The golden age of the press

The golden age of the press

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  • To "The French Republic".

    GERVEX Henri (1852 - 1929)

  • The editorial staff of the Journal des Débats in 1889.

    BERAUD Jean (1849 - 1935)

To close

Title: To "The French Republic".

Author : GERVEX Henri (1852 - 1929)

Creation date : 1890

Date shown: 1890

Dimensions: Height 145 - Width 217

Technique and other indications: Oil on canvas.Full title: With the correction of the newspaper: the French Republic, its principal editors are grouped around the director Joseph Reinach, deputy: Challemel-Lacour, senator, president of the Senate; Waldeck-Rousseau, senator; Eugène Spuller, MP; Jules Roche,

Storage location: Orsay Museum website

Contact copyright: © Photo RMN-Grand Palais - D. Arnaudet / G. Blot website

Picture reference: 81EE494 / MV 6021

To "The French Republic".

© Photo RMN-Grand Palais - D. Blot

To close

Title: The editorial staff of the Journal des Débats in 1889.

Author : BERAUD Jean (1849 - 1935)

Creation date : 1889

Date shown: 1889

Dimensions: Height 98 - Width 115.1

Technique and other indications: Oil on canvas

Storage location: Orsay Museum website

Contact copyright: © Photo RMN-Grand Palais - C. Jean website

Picture reference: 91EE18 / RF 1990-5

The editorial staff of the Journal des Débats in 1889.

© Photo RMN-Grand Palais - C. Jean

Publication date: March 2016

Historical context

Since the end of the Restoration, the daily press has predominated in France. 255-257)

Image Analysis

The French Republic, a newspaper founded by Gambetta in November 1871, was considered from its creation as a "serious and authorized organ of the democratic party". The daily - 15,000 copies printed in 1878 - recruited its editors from among former National Defense staff. In 1890, Joseph Reinach, who took over the direction of the newspaper in 1886, commissioned this group portrait that Gervex executed in line with the collective portraits of the 17th century (Hals, Rembrandt). Gathered in the directorial office where the effigy of Gambetta, who disappeared in 1882, sits enthroned, the editors, J. Roche, J. Reinach, E. Arène, Challemel-Lacour, Waldeck-Rousseau and E. Spuller are seized in the snapshot of their daily activities, comparing their own writings with those of Time, their most direct competitor. In the austerity of the dark costumes and the setting, the ambition of the founder of the newspaper shines through: “Mr. Gambetta recommended that we each consider each other, not as a journalist, but as a future member of the government; we had to present our ideas with the seriousness, the gravity, the maturity that suited men ready to apply them. "(Freycinet, Memories, Paris, 1912, tome.I, p. 28-29)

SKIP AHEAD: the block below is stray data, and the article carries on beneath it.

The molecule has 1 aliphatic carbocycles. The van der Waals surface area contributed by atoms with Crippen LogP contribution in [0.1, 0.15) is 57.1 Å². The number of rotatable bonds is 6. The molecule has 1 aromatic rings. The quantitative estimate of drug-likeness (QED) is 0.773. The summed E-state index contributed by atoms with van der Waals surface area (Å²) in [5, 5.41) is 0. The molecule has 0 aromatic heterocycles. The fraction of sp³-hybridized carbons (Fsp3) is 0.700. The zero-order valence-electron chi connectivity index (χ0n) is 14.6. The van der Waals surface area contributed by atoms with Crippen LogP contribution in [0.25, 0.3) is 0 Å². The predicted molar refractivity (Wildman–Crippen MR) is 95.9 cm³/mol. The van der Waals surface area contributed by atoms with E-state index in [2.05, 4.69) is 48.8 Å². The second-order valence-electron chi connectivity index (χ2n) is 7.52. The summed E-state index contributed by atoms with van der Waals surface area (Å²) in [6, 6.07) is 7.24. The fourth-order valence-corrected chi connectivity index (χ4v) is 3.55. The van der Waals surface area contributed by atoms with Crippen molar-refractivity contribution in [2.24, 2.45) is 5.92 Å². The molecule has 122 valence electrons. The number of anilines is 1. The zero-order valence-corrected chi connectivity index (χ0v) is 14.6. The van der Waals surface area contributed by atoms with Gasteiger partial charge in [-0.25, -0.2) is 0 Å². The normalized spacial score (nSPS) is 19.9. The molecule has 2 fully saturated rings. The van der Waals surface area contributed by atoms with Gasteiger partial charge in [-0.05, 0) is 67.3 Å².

The large canvas by Béraud, which commemorates the centenary of the birth of Debate journal, is more lively. Bringing together all of the collaborators, around forty, including Lavisse, Ernest Renan, Hippolyte Taine, Jules Lemaître, Paul Bourget, Léon Say and Jules Dietz, the painter immortalized the ancient newsroom, unchanged since the newspaper was bought by the Bertin brothers in 1799. Tribune of conservative republicans, the Debate journal is attached to "the academic elite of the world of arts and letters". Advocating a "quality journalism", where "information is in itself less important than the commentary to which it gives rise" (C. 351), he dedicates a large part of his columns to cultural life: "The Debate journal has preserved this ancient academicism. Refined style is cultivated there. It deals especially with politics, social economy, science, literature and good classical grammar. This is a nuance journal. »(A. Pereire, 1924, p. 135)


The hearing of Debate journal remains low (6,935 copies in 1880). At the heart of the great scandals which then agitated public opinion (Panama Canal, Dreyfus affair), the chronicles remain moderate, on the fringes of the great currents of contemporary thought. Conversely, The French Republic, a newspaper designed from its inception as an instrument of propaganda, is supposed to bring together supporters of its founder's program. While major news headlines, such as Small Journal or The Little Republic - printing respectively 583,820 and 196,372 copies in 1880 - did not directly echo republican doctrines, The French Republic, whose daily circulation amounts to only 11,506 copies, is presented as a political opinion sheet - Gambetta had above all intended it to serve as a relay for the provincial newspapers, which, for their part, had retained their role of organ electoral.

  • Renan (Ernest)
  • Gambetta (Leon)
  • hurry
  • Third Republic
  • public opinion
  • propaganda
  • scandal


Henri Gervex 1852-1929, exhibition catalog, Musée Carnavalet, February 1-May 2, 1993, Paris, Paris-Musées, 1992.Claude BELLANGER, Jacques GODECHOT, Pierre GUIRAL, TERROU Fernand (dir.), General history of the French press, volume III, Paris, PUF, 1972, René de LIVOIS, History of the French press, Lausanne, Editions Spes, 1965.Alfred PEREIRE, The Journal of Political and Literary Debates 1814-1914, Paris, Edouard Champion old bookshop, 1924.

To cite this article

Emmanuelle GAILLARD, "The golden age of the press"

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